The Evolution of Programming Languages | The History

The Evolution of Programming Languages | The History

The Evolution of Programming Languages: Language is a medium of communication that helps in the exchange of ideas between human beings. Similarly, a programming language helps us interact with a computer system.

 A computer system can’t do anything on its own. It needs clear and precise instructions to do anything from simple things such as to play a song or video and copy a file to complex actions such as editing video. Programmers are professionals who design and develop software codes to make the computer systems perform the appropriate tasks. They are recruited by IT companies based on their performance in an online coding test.

Just like computer systems have evolved since their birth, so have their programming languages. Based on their use and evolution, programming languages have been divided into four generations. Let us look at them one by one.

First-generation languages

The first-generation languages use binary codes of 0 and 1 to communicate with the computer system. They are also referred to as machine languages or low-level languages.

The instructions given using first-generation programming languages are fast and efficient as that is the only language that the machine understands without the need for any translator or converter. But machine languages are very difficult for humans to understand.

The series of 0s and 1s make it very difficult and time-consuming to write and update the instructions. There are high chances of committing a mistake and it is very difficult to identify and correct the error. Further, every processor has its own language and that made the first-generation programming languages completely machine dependant.

Second generation language

The second-generation languages use mnemonics and go by the name of assembly languages. A translator or assembler converts the mnemonics in the source program into binary codes of the object program that is finally executed by the computer processor. The

American Standard Code for Information Interchange (ASCII) serves as the reference to translate the source program into the object program. The second-generation programming languages are still in use and help to write programs for electronic controls that use microprocessors such as computerized copier machine, telephone billing and more. They are slightly easier for humans to work with.

Third generation language

The third-generation programming languages use a combination of English language, symbols, and digits and therefore they are referred to as high-level languages. FORTRAN, BASIC, COBOL, PASCAL, PROLOG, C and C++ are a few of the popular high-level programming languages.

Since the processor can only understand binary codes, the source program instructions or programs are written in third-generation language need to be translated into the binary form before they can be executed. A compiler or interpreter translates the source code into the object code. While a compiler translates the entire source code into the object code, the interpreter translates the program code line by line.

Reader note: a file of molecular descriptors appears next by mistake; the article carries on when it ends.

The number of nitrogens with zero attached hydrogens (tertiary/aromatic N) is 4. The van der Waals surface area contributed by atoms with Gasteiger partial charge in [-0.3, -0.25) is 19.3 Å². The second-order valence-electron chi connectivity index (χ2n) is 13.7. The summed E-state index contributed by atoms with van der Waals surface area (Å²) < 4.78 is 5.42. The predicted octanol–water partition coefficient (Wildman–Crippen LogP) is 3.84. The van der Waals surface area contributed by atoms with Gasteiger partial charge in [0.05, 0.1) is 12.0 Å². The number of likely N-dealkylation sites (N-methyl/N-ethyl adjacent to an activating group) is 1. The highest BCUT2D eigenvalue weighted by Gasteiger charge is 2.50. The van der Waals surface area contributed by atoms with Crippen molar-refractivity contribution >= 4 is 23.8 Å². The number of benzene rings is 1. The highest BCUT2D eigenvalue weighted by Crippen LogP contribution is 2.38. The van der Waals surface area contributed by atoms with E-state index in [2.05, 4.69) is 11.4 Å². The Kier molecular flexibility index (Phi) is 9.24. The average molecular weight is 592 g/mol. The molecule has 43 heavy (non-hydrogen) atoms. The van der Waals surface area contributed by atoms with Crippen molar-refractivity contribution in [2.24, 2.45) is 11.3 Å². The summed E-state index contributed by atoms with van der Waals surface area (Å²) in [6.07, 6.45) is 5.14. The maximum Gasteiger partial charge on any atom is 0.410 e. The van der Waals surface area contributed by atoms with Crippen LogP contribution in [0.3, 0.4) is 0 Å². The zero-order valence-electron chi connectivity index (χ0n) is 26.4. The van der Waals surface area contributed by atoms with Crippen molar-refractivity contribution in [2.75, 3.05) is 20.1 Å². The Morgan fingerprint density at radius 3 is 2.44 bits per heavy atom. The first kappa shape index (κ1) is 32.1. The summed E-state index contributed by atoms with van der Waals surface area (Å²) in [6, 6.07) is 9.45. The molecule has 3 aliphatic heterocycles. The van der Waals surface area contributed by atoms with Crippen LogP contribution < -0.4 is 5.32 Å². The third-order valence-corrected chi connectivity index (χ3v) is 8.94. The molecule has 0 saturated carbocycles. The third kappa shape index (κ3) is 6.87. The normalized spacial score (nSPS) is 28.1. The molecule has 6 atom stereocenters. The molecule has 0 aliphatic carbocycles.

In order to execute the source program, it needs to be translated into the object code and then an executable program needs to be created by linking the input and output devices in the program. The linker is the program that links the input and output devices and generates an executable program from the object program.

Fourth-generation language

The fourth-generation programming languages are basically software packages written in one of the high-level languages such as C, C++, JAVA, and Python meant for a particular application. They are basically for the end-user who can perform tasks on the computer without writing any programs and instructions.

The user only needs to enter commands which in turn call the specific program available in the package to execute the task. Oracle, SQL, MS Word, PageMaker, and AutoCAD are some of the common fourth-generation programming languages or software packages. These programs have been developed in order to perform some specific tasks and are therefore referred to as application software.

IT software companies hire programmers based on their needs and requirements. They administer online coding tests that help them gauge the skills of the candidates to select the right ones. By conducting code tests online, recruiters make life easier for themselves and the candidates. Recruiters can shortlist the appropriate candidates for interview based on the online coding test results, while the candidates can take the test at their convenient time and location. The right online coding test can accurately and quickly measure the skills of the candidates and help the recruiters make a reliable hiring decision.


Author Bio: Nikhil has been working as a Content Marketer for MeritTrac (Online Assessment Company in India) for the last 2 years.

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Debarshi Das

Debarshi Das is a passionate blogger & full-stack JavaScript developer from Guwahati, Assam. He has a deep interest in robotics too. He holds a BSc degree in Information Technology & currently pursuing Masters of Computer Application (MCA) from a premier govt. engineering college. He is also certified as a chip-level computer hardware expert from an ISO certified institute.

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